The consensus entering this season was that because the 49ers lost so many key players over the offseason they inevitably would struggle – unless quarterback Colin Kaepernick dramatically improved and lifted his team.
Instead, Kaepernick was the No. 1 reason the 49ers tumbled 47-7 to the division-leading Arizona Cardinals on Sunday. He threw a career-high four interceptions – two of his first four passes were returned for touchdowns – and finished with a career-low 16.7 passer rating.
“Today was 100 percent my fault,” a contrite Kaepernick said. “There’s nothing anyone in that locker room could have done to change the game today the way I played.”
The outing conjured up some of the most dreadful quarterback performances and most woeful 49ers squads in franchise history:
▪ Kaepernick was the first 49ers quarterback to throw two interceptions for touchdowns since Steve DeBerg did it against the Los Angeles Rams in 1980.
▪ No 49ers quarterback had thrown as many as four interceptions since Trent Dilfer threw four in a 31-14 loss to the Carolina Panthers in 2007.
▪ The 49ers finished with 53 net passing yards. They finished with 28 net passing yards in 2005 against the Chicago Bears. But that game was played in such a fierce wind that the Bears’ kicker had trouble staying on his feet. Sunday’s game was played under a closed roof.
Coach Jim Tomsula and others said the 49ers seemed to bounce back well in practice after their 43-18 loss to the Pittsburgh Steelers last week. But for the second straight game, an opponent finished with a combination of:
There’s nothing anyone in that locker room could have done to change the game today the way I played.
49ers quarterback Colin Kaepernick
▪ A quarterback with 300 or more passing yards (Carson Palmer finished with 311);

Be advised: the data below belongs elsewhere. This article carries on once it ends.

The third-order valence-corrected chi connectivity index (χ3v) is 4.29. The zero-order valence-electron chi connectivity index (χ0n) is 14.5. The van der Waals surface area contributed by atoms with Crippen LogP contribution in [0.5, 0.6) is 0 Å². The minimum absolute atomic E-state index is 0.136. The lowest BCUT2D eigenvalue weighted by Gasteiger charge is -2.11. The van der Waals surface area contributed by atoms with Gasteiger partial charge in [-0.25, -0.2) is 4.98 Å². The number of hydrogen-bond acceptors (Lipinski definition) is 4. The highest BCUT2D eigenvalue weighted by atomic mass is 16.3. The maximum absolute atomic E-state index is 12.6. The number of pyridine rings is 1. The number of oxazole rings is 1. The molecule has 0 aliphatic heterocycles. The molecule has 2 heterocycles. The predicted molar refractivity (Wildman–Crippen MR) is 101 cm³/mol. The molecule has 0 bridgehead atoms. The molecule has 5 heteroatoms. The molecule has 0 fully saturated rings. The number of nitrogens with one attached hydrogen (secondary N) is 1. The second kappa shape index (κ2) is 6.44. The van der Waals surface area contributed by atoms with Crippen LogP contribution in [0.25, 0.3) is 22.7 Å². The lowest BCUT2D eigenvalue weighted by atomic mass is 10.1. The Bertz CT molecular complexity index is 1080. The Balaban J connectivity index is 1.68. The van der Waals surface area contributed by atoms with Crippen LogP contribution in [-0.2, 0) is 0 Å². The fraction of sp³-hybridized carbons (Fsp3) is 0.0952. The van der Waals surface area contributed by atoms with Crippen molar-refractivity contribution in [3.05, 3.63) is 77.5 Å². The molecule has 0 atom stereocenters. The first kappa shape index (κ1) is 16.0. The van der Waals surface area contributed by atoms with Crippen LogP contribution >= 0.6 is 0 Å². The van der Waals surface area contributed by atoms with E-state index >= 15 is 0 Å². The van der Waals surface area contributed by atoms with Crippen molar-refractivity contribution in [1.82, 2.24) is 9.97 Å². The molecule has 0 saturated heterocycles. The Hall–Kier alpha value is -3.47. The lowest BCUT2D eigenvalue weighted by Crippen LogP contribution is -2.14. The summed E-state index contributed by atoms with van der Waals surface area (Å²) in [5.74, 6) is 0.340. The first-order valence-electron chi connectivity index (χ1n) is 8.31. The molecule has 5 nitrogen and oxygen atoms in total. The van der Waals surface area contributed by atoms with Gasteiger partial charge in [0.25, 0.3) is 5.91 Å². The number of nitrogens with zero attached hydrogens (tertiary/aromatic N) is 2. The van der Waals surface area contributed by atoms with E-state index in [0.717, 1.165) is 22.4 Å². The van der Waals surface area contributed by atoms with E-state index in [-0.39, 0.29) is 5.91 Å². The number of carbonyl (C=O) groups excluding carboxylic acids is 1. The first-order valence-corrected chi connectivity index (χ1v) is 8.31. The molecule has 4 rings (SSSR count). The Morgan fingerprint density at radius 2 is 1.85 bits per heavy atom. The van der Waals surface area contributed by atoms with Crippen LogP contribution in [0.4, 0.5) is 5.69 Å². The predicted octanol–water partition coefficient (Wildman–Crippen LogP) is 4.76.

▪ A pass catcher who surpassed 100 receiving yards (Larry Fitzgerald had 134 yards plus two touchdowns);
▪ And a running back with two or more touchdowns (Chris Johnson scored two in the second quarter).
It was also the second straight game in which the 49ers (1-2) were out of the contest by halftime, when the Cardinals (3-0) led 31-7.
After the loss to the Steelers, linebacker NaVorro Bowman noted the stalwarts who helped make the 49ers so dominant in recent years no longer were around. He again pointed to his team’s inexperience after Sunday’s rout.
“We have a young team here and, if you do the math, maybe that’s the reason,” he said.
Added linebacker Ahmad Brooks: “The losses that we had were big people – guys like Justin Smith and Patrick Willis and Aldon Smith. Those are big shoes to fill. But at the end of the day, we’re all professionals. We’re all here for a reason. So this is our team and we’ve got to make the best out of who we have.”
On the 49ers’ third play from scrimmage, Kaepernick threw off his back foot to tight end Vernon Davis. The ball was snatched instead by cornerback Justin Bethel, who easily ran in for a 21-yard touchdown.
The next drive was almost a carbon copy: Kaepernick wasn’t sure where to go with the ball, was pressured in the pocket and threw to his right, this time to receiver Anquan Boldin. Safety Tyrann Mathieu was covering someone else on the play. But as the ball left Kaepernick’s hand, Mathieu left his man, stepped in front of Boldin and returned the pickoff 33 yards, reaching the end zone at nearly the same spot Bethel did one drive earlier.
53 Net passing yardage by the 49ers
Tomsula and his coaches obviously tried to rebuild their quarterback’s confidence after his initial mistakes. Following his second interception, which came with 9:03 left in the first quarter, the 49ers called 13 consecutive running plays until Kaepernick threw the ball again at the end of the second quarter.
“That was on me,” Tomsula said. “I told our runs coach, ‘Let’s get that thing running a little bit. Let’s calm things down.’ ”
Still, Kaepernick and San Francisco’s offense never got on track. His first play of the second half also was an interception, again by Mathieu.
Tomsula said he never considered removing Kaepernick, and backup Blaine Gabbert kept his red baseball cap on – instead of a helmet – throughout the contest.
Tomsula said he thought it would be worse if he didn’t allow Kaepernick to fight through his struggles.
“Colin is our quarterback,” he said.